Clarissa Tan left her native Singapore to pursue an MBA at the China Europe International Business School (CEIBS) in Shanghai. We asked her about her aspirations, and how it’s been observing the financial crisis through a Chinese lens.
Why did you decide to do an MBA in China?
I wanted to switch careers from business unit control (primarily accounting and control) to private equity. There is substantial and increasing private equity activity in China compared to Singapore, which is why I am committed to building a career in China.
By doing an MBA in China, I can re-tool my skill sets, gain some China-specific knowledge of its economy and industries, and network with China-focused individuals. Doing an MBA in China also gives me adequate time and opportunity to form friendships and bonds in China.
Has studying in China given you a unique perspective on global finance?
Yes, studying in China has given me a unique perspective on global finance. One example is to learn about and to see first-hand the Chinese perspective on the current financial crisis.
How have your professors been addressing the changes in the global ?finance sector?
Some professors have expressed their view that the US has to change its spending on credit behavior and increase its savings rate and, at the same time, the Chinese have to save and invest less but spend more in order for the current vicious cycle to be broken. This stems from their view that the BOP deficit that the US keeps with the Chinese was funded by the money that the US obtained from China by the sale of US T-bills. This way, excess credit was accessed by the US, over what they can really “afford” and thus planted the seed for the subprime loans disaster.
Studying in China has also given me the chance to hear what Chinese academics have to say about topical issues raised by those outside the country – for example the thorny topic of RMB appreciation. It is interesting and refreshing to hear the views of Chinese academics here as we discuss both sides of the issue.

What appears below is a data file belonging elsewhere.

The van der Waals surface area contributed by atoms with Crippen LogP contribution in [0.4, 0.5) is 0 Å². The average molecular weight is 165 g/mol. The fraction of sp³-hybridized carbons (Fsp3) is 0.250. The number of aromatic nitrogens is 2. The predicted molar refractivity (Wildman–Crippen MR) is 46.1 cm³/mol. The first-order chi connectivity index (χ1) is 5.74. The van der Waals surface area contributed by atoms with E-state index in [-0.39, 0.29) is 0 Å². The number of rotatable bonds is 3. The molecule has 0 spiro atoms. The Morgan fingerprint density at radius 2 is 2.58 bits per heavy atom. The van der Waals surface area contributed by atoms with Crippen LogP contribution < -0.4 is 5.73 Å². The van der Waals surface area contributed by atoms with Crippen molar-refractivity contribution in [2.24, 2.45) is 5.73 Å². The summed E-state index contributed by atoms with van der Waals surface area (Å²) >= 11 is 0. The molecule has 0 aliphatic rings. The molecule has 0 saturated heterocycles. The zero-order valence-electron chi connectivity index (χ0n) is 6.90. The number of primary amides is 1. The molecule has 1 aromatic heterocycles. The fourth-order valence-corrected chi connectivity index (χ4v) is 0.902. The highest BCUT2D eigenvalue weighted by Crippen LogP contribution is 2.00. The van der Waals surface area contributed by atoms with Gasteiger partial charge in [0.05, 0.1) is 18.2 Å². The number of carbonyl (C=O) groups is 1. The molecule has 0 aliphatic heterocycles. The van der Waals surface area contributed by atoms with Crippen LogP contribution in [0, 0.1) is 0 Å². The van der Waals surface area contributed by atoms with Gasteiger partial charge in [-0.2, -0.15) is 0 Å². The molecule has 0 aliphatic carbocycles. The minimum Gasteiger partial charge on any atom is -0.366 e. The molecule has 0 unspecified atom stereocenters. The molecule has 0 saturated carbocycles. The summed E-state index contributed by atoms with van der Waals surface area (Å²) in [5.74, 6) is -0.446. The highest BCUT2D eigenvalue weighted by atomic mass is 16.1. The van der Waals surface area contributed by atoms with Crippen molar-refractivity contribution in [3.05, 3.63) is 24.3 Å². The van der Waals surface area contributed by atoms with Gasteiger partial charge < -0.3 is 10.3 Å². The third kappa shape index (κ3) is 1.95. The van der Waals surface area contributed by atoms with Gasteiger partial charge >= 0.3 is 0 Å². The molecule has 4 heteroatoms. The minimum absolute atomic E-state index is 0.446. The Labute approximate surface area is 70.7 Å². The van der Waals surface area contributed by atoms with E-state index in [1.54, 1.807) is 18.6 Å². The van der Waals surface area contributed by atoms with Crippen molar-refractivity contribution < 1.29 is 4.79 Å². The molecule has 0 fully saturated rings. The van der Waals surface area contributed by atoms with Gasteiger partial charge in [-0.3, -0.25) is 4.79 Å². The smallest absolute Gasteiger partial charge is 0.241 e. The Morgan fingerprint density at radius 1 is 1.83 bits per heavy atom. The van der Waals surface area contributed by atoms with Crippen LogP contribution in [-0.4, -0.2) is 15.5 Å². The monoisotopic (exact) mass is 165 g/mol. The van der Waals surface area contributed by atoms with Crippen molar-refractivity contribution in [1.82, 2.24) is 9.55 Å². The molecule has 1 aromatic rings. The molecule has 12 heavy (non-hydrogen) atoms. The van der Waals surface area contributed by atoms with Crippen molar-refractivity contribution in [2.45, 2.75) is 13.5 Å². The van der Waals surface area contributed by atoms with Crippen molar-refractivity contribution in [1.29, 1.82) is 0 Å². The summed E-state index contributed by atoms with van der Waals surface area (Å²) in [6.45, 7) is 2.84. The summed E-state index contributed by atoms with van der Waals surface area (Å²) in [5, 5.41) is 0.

How has the MBA has made you and your fellow ?students more prepared and adaptable to working in a changing financial ?sector?
The MBA program is different from a traditional masters program or an undergraduate program in which the students are not encouraged to or do not have past working experience to share with the other students. During the MBA program, we discuss and debate on the current issues amongst 180 of us and the professors every day. With the sharing of minds of so many individuals, we get different perspectives and hear different thoughts that we would otherwise not be able to when we were at work.
What are the new kinds of skills that will be demanded of? finance MBAs coming into the job market now and in the next few years?
The next few years are an interesting time for China as she moves from export orientation to an open economy and implementing reform policies on its exchange rates and capital controls. The gradual opening up of the banking sector in mainland China and China’s foreign exchange reforms present many opportunities for finance professionals in the near future.
With the negative impact of the financial crisis on several investment banks on Wall Street, and with the demand for securities work comparatively still flourishing in China, finance MBAs may need to be flexible pertaining to where their work will bring them. Finance MBAs may find more opportunities in China and thus may need language skills and the strong ability to assimilate and adapt to living and working in a country that has been described by its leaders as a “socialistic market economy.”
Photo courtesy: Clarissa Tan / CEIBS